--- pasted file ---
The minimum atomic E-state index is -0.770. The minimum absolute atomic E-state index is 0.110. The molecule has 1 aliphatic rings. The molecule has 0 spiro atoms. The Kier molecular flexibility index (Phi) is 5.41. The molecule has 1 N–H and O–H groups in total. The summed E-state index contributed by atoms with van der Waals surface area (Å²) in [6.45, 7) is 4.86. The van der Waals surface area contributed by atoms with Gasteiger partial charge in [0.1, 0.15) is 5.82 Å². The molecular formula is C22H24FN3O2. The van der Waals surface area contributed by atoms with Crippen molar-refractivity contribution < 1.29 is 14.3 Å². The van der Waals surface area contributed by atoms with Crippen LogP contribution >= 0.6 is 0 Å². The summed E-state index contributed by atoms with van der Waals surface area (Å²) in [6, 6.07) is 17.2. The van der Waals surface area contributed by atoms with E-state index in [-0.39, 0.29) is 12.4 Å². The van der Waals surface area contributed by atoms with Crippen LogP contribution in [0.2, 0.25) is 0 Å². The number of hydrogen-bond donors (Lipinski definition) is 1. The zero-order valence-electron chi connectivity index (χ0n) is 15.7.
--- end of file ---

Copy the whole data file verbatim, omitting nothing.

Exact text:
The minimum atomic E-state index is -0.770. The minimum absolute atomic E-state index is 0.110. The molecule has 1 aliphatic rings. The molecule has 0 spiro atoms. The Kier molecular flexibility index (Phi) is 5.41. The molecule has 1 N–H and O–H groups in total. The summed E-state index contributed by atoms with van der Waals surface area (Å²) in [6.45, 7) is 4.86. The van der Waals surface area contributed by atoms with Gasteiger partial charge in [0.1, 0.15) is 5.82 Å². The molecular formula is C22H24FN3O2. The van der Waals surface area contributed by atoms with Crippen molar-refractivity contribution < 1.29 is 14.3 Å². The van der Waals surface area contributed by atoms with Crippen LogP contribution >= 0.6 is 0 Å². The summed E-state index contributed by atoms with van der Waals surface area (Å²) in [6, 6.07) is 17.2. The van der Waals surface area contributed by atoms with E-state index in [-0.39, 0.29) is 12.4 Å². The van der Waals surface area contributed by atoms with Crippen LogP contribution in [0.2, 0.25) is 0 Å². The number of hydrogen-bond donors (Lipinski definition) is 1. The zero-order valence-electron chi connectivity index (χ0n) is 15.7.